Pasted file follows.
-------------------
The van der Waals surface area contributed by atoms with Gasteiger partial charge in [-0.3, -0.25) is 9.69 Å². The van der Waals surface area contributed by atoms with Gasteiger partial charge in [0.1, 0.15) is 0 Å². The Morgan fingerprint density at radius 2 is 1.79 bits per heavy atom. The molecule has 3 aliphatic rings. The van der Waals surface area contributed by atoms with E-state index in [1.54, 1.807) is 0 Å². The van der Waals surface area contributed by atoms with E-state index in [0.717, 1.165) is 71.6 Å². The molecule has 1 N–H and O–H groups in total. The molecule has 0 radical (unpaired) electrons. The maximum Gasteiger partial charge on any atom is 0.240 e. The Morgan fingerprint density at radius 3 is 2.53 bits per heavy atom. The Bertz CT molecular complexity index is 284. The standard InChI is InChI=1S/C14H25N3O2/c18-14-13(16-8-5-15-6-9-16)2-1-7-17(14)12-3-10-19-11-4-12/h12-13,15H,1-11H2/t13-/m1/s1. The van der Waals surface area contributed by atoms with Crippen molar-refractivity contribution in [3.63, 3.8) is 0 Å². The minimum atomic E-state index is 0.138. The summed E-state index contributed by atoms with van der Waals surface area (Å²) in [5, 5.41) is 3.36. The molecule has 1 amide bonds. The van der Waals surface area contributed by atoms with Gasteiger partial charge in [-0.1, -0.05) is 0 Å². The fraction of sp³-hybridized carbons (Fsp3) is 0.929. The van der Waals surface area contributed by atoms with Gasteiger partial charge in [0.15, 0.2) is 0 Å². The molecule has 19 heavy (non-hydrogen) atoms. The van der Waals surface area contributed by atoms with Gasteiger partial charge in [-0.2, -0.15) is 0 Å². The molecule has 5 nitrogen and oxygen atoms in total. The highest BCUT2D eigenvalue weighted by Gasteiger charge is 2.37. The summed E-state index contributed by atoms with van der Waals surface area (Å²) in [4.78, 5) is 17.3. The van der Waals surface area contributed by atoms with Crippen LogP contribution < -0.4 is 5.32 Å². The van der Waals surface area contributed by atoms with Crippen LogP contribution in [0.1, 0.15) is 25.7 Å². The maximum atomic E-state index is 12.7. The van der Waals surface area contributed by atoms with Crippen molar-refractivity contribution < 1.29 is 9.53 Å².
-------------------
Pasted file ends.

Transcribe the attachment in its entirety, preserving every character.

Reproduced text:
The van der Waals surface area contributed by atoms with Gasteiger partial charge in [-0.3, -0.25) is 9.69 Å². The van der Waals surface area contributed by atoms with Gasteiger partial charge in [0.1, 0.15) is 0 Å². The Morgan fingerprint density at radius 2 is 1.79 bits per heavy atom. The molecule has 3 aliphatic rings. The van der Waals surface area contributed by atoms with E-state index in [1.54, 1.807) is 0 Å². The van der Waals surface area contributed by atoms with E-state index in [0.717, 1.165) is 71.6 Å². The molecule has 1 N–H and O–H groups in total. The molecule has 0 radical (unpaired) electrons. The maximum Gasteiger partial charge on any atom is 0.240 e. The Morgan fingerprint density at radius 3 is 2.53 bits per heavy atom. The Bertz CT molecular complexity index is 284. The standard InChI is InChI=1S/C14H25N3O2/c18-14-13(16-8-5-15-6-9-16)2-1-7-17(14)12-3-10-19-11-4-12/h12-13,15H,1-11H2/t13-/m1/s1. The van der Waals surface area contributed by atoms with Crippen molar-refractivity contribution in [3.63, 3.8) is 0 Å². The minimum atomic E-state index is 0.138. The summed E-state index contributed by atoms with van der Waals surface area (Å²) in [5, 5.41) is 3.36. The molecule has 1 amide bonds. The van der Waals surface area contributed by atoms with Gasteiger partial charge in [-0.1, -0.05) is 0 Å². The fraction of sp³-hybridized carbons (Fsp3) is 0.929. The van der Waals surface area contributed by atoms with Gasteiger partial charge in [0.15, 0.2) is 0 Å². The molecule has 19 heavy (non-hydrogen) atoms. The van der Waals surface area contributed by atoms with Gasteiger partial charge in [-0.2, -0.15) is 0 Å². The molecule has 5 nitrogen and oxygen atoms in total. The highest BCUT2D eigenvalue weighted by Gasteiger charge is 2.37. The summed E-state index contributed by atoms with van der Waals surface area (Å²) in [4.78, 5) is 17.3. The van der Waals surface area contributed by atoms with Crippen LogP contribution < -0.4 is 5.32 Å². The van der Waals surface area contributed by atoms with Crippen LogP contribution in [0.1, 0.15) is 25.7 Å². The maximum atomic E-state index is 12.7. The van der Waals surface area contributed by atoms with Crippen molar-refractivity contribution < 1.29 is 9.53 Å².